Local improv podcast finds national audience

By Alex Stedman

Comedy lovers are often drawn to improv for its fast-paced, unpredictable format. One Columbia alumnus is using podcasts to feature improv talent, and his show is receiving nationwide attention.

Jimmy Carrane, a Chicago-based improviser and author of “Improvising Better: A Guide to the Working Improviser,” launched a podcast on PodBean.com in October 2011 called “Improv Nerd,” which was recently picked up by Feral Audio, a Los Angeles-based podcast collective that focuses on comedy. The first show produced by Feral will air Dec. 10.

“There are so many little pockets of improv communities throughout the country that there never was when I started back in the late ’80s,” said Carrane, who is a 1987 marketing communications alumnus. “I really hope we reach more improvisers out there.”

Carrane described “Improv Nerd” as a combination of “WTF with Marc Maron,” during which comedian Marc Maron interviews other comedians, and “Inside the Actor’s Studio,” a Bravo show that features actors, directors and writers reminiscing about their careers. Carrane invites comedians—including Brody Stevens, Chelsea Peretti and Duncan Trussell—on the live podcast to perform a 15-to 20-minute improv bit. Afterward, Carrane deconstructs what happened during the bit and takes questions from listeners.

Dustin Marshall, founder of Feral Audio, said Carrane reached out to him and expressed interest in the collective, even though the majority of the collective’s original content is produced in Los Angeles.

“The stuff that [Carrane] is doing is pretty cool because it’s really coming out from the heart of where improv comedy was born,” Marshall said. “I’m really excited about that. Chicago’s my favorite place in the world.”

Marshall said many podcasters have contacted him about getting involved with the collective, but he had to turn some away because they didn’t fit the focus of its website,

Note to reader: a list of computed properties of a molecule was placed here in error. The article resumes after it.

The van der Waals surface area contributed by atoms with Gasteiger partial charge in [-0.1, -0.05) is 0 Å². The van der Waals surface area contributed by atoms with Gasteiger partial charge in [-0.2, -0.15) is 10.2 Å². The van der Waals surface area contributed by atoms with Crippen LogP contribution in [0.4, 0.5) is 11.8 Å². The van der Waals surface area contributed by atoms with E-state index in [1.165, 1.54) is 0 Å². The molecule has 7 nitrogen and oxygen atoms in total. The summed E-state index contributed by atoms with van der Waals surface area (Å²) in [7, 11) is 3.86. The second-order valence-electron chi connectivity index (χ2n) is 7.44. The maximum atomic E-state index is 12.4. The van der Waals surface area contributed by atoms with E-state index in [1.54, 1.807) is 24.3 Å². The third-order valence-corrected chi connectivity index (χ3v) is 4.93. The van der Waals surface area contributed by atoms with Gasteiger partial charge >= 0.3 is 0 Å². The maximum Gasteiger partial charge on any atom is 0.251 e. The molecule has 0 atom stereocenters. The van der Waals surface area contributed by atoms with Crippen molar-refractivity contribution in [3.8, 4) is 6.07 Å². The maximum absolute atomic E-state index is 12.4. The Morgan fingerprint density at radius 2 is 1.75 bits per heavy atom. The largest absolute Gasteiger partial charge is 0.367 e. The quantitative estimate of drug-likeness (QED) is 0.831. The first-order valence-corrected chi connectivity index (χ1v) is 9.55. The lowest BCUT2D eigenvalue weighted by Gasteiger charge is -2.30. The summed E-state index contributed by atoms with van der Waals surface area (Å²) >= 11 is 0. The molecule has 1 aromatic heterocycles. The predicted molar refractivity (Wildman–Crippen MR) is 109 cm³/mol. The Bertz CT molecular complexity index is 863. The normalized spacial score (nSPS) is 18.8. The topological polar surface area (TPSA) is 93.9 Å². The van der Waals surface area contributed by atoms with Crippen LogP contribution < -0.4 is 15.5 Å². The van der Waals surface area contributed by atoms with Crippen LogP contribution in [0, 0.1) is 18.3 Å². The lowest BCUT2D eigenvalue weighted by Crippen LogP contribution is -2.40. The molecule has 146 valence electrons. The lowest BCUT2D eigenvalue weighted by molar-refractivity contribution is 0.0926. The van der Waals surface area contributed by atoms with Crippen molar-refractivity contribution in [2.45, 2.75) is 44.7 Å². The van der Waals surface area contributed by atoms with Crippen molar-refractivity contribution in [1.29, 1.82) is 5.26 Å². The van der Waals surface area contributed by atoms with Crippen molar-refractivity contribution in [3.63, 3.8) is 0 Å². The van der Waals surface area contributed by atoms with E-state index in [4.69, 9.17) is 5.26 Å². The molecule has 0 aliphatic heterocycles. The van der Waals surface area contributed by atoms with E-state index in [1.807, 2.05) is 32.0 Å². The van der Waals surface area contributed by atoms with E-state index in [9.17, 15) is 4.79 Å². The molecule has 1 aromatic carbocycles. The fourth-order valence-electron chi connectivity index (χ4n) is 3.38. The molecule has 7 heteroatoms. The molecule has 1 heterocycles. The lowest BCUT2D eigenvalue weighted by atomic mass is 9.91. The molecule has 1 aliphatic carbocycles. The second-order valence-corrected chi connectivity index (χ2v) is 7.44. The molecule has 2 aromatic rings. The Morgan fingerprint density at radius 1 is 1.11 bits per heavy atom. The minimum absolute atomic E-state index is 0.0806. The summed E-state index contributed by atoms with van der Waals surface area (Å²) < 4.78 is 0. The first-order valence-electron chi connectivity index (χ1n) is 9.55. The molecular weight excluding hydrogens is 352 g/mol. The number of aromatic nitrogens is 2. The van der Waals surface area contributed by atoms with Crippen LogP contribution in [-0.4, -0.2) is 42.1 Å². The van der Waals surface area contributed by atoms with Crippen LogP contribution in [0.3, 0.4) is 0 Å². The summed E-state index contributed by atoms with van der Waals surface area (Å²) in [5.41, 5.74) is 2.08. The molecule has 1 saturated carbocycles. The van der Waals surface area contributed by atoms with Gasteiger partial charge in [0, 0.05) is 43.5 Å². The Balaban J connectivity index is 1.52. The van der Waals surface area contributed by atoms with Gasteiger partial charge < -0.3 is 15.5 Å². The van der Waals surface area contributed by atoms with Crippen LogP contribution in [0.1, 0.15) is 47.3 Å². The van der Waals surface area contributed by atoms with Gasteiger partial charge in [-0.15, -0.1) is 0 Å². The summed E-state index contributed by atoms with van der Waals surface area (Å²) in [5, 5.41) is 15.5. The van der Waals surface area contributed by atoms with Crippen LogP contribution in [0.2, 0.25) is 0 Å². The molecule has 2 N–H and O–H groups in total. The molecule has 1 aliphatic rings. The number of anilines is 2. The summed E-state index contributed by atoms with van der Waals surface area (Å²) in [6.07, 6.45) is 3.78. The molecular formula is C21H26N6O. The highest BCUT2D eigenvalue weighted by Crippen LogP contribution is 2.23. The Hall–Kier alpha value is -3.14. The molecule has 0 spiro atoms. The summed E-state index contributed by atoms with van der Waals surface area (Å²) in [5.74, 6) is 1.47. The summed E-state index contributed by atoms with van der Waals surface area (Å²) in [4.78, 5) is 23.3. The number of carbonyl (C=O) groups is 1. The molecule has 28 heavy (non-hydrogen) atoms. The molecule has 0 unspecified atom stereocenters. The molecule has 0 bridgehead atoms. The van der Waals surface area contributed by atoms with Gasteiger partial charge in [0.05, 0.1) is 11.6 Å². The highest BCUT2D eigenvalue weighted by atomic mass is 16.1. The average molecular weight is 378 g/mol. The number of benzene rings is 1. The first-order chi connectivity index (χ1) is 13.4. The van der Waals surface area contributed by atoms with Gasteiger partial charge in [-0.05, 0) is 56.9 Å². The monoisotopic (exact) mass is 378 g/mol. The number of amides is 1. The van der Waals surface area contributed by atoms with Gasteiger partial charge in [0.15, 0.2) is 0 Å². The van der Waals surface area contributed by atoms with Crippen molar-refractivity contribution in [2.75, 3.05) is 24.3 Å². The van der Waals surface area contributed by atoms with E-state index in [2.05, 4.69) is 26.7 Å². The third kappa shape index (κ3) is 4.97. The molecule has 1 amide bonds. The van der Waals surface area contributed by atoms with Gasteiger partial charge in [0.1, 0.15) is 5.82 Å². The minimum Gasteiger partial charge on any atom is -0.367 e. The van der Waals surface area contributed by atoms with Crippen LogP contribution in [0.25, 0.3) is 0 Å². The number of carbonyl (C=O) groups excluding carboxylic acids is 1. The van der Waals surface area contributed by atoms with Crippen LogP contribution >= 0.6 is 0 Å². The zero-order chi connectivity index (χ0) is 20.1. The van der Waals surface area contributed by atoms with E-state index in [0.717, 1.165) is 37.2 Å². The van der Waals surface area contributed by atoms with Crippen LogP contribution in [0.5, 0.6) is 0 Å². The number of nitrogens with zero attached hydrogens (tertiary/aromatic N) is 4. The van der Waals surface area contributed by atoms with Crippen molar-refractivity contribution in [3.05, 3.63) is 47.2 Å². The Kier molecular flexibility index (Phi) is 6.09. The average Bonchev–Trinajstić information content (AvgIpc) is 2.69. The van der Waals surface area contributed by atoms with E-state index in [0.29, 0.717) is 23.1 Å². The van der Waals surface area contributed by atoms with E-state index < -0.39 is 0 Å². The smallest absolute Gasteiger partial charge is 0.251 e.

Marshall said that until “Improv Nerd,” the collective had never had a show on which the podcaster and guests play improv games together.

“What really turned me on to ‘Improv Nerd’ was that it’s a live show and very sentimental,” Marshall said. “I think it’s hard to capture improv in a podcast, but ‘Improv Nerd’ just does it perfectly.”

Carrane said he prefers podcasts to other mediums he has dabbled in because they give him more time and creative freedom. He used to host a segment on WBEZ’s “Studio 312,” during which he interviewed people working in comedy. He said he believes that improv appeals to a younger audience.

Doing a live show is important to Marshall because of the participatory nature of improv and what an audience can bring to the show, he said.

“Anyone who’s a performer/improviser, they really come to life in front of an audience,” he said. “It’s electric [being] in front of an audience.”

Marshall said he believes that “Improv Nerd” is becoming quintessential listening for those involved in improv, and that the podcast already boasts an impressive following that will bring new fans to Feral Audio.

Jennifer Estlin, president of The Annoyance Theatre, where Carrane used to perform, said Carrane is well-known in Chicago’s comedy scene, particularly for his improv.

“It’s not hard for somebody who jumps into this community right away to hear about him,” she said. “He’s able to bring a lot of people on to talk about their personal take on how they approach improv, and I think it’s neat that it becomes a more immediate look at what they’re talking about.”

Carrane said one of his goals for the podcast and his work with the collective is to bring more attention to the craft, as he believes improvisers don’t get as much spotlight as others in comedy.

“I think improvisers are the most underrated artists in the food chain,” he said. “People can work and work, but they never get any credit. I kind of wanted to change that and I hope with ‘Improv Nerd,’ people are going to get that exposure.”